Design thinking meets officialdom and the webmaster (finally) wins
For public administrations, their entire value proposition lies in the provision of services; bureaucracies don't manufacture anything, after all. Register a birth. Pay your tax. Apply for benefits. Get your bins collected, your appendix removed, your fire put out. But, as anyone familiar with the frustrations of officialdom will be aware, public services were largely first conceived with the objectives of the organisation in mind. It's only been in the past decade or so that anyone thought to consider the users.
We've recently been reading up on the work of the team behind the Spider project, an EU-funded outfit that has produced a handy Service Design Manual that lays out the what and why of design principles as they apply to public services.
Service design is an iterative process of designing a new service or improving an existing one, carried out in collaboration with users. The Spider project advocates the use of the Double Diamond process, a UK Design Council tool, which consists of four steps that "alternate between a broadening and a narrowing movement in the process.
According to Spider, "It is especially important for public authorities to understand that the designing of a service goes beyond simply the procedure at the counter. Both the front and back office processes need to be evaluated and aligned."
Ultimately, as users, we don't tend to remember the service we receive so much as we remember the experience we had – and whether or not we plan to repeat it. But some administrative experiences are so complex that you wonder if their creators ever realised there would be real-life users at the other end at all.
According to this manifesto from IDEO, a global design consultancy that brings design thinking to public (and private) organisations, "Design thinking is a disorderly process. Designers make educated guesses, ask out of the box questions and form hypotheses that assume that new evidence will invite or require a rethink."
Which doesn't sound like the kind of thing that would go down well in a bureaucratic system, but it's an established discipline that is picking up steam. We enjoyed this interview with the US Department of Agriculture's Jeff Greenfield, who talks about the use of human-centred design to improve the National School Lunch Program. According to Greenfield, "Household application error puts access to healthy school meals at risk for some children," arguing that a newly-designed, simplified process will help reduce the kind of error that arises as a result of previous, cumbersome design formats and the instructional documents that accompany them.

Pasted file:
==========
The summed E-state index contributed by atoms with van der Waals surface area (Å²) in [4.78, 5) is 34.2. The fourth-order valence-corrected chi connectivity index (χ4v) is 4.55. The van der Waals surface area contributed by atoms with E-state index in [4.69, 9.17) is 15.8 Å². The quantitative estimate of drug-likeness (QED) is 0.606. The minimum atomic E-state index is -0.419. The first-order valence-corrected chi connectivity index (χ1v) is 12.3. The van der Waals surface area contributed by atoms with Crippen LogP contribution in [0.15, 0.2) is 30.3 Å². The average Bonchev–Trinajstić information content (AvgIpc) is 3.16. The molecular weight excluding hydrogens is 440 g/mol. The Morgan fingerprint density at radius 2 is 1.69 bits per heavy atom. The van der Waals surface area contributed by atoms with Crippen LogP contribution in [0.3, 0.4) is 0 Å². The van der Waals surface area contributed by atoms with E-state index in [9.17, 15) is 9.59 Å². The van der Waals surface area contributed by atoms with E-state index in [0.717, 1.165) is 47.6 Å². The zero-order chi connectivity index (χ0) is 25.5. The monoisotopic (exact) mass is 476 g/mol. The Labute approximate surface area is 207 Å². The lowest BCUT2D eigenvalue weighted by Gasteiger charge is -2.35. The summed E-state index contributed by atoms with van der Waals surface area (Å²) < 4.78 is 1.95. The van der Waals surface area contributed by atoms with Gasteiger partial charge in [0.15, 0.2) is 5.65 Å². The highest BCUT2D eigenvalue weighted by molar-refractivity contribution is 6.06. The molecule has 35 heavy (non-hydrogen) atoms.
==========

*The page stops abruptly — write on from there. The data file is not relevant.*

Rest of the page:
The project applied design principles to the school lunch application process in order to uncover "insights into unique experiences, systemic challenges, and unmet individual needs that hinder program enrolment."
It's about digital services, not websites
Technology alone can't achieve the type of fundamental re-engineering of public services because the problem is not, à la base, technological; it's how to move from a bureaucracy-centric culture to a service-oriented one.
In the US, the Obama administration is trying to make the American public's digital encounters with the federal government as pain-free as possible. They've recently released their Web Design Standards guidelines and it contains much of the common sense you might expect.
"Joanne's" user story highlights a subject very close to our hearts here at Digital Transformation; how the use of technology in the public sector is all too often relegated to improving co-ordination across the arbitrary divisions of government.
Users, as in citizens, don't care about what departments concern themselves with the provision of a certain task. They care only about the task they set out to do when they logged on to their machine.
And now, spare a thought for the webmasters of the world
We recently came across this great article pitching a common-sense approach to real-life content governance, which highlights the sorry plight of the office webmaster.
Here's the scenario: you're a webmaster of your organisation, and a colleague approaches you and
requests demands that you publish a banner front and centre of your organisation's homepage, and they want it done yesterday. However, you know that it's not the best place for the banner, it doesn't contribute to achieving your organisation's communications objectives, there are other communication priorities that take precedent, and so on.
This is a handy explainer on how webmasters can prioritise the objectives of the organisation without compromising relationships with colleagues. I was so impressed at how accurately the blogger described this dilemma that I forwarded it to a webmaster friend I know. He replied with a one-line email:
Best thing I've read in a while.
I wonder if he'll take up the advice. (I suppose I'll just have to keep an eye out for improvements on his company website to find out...)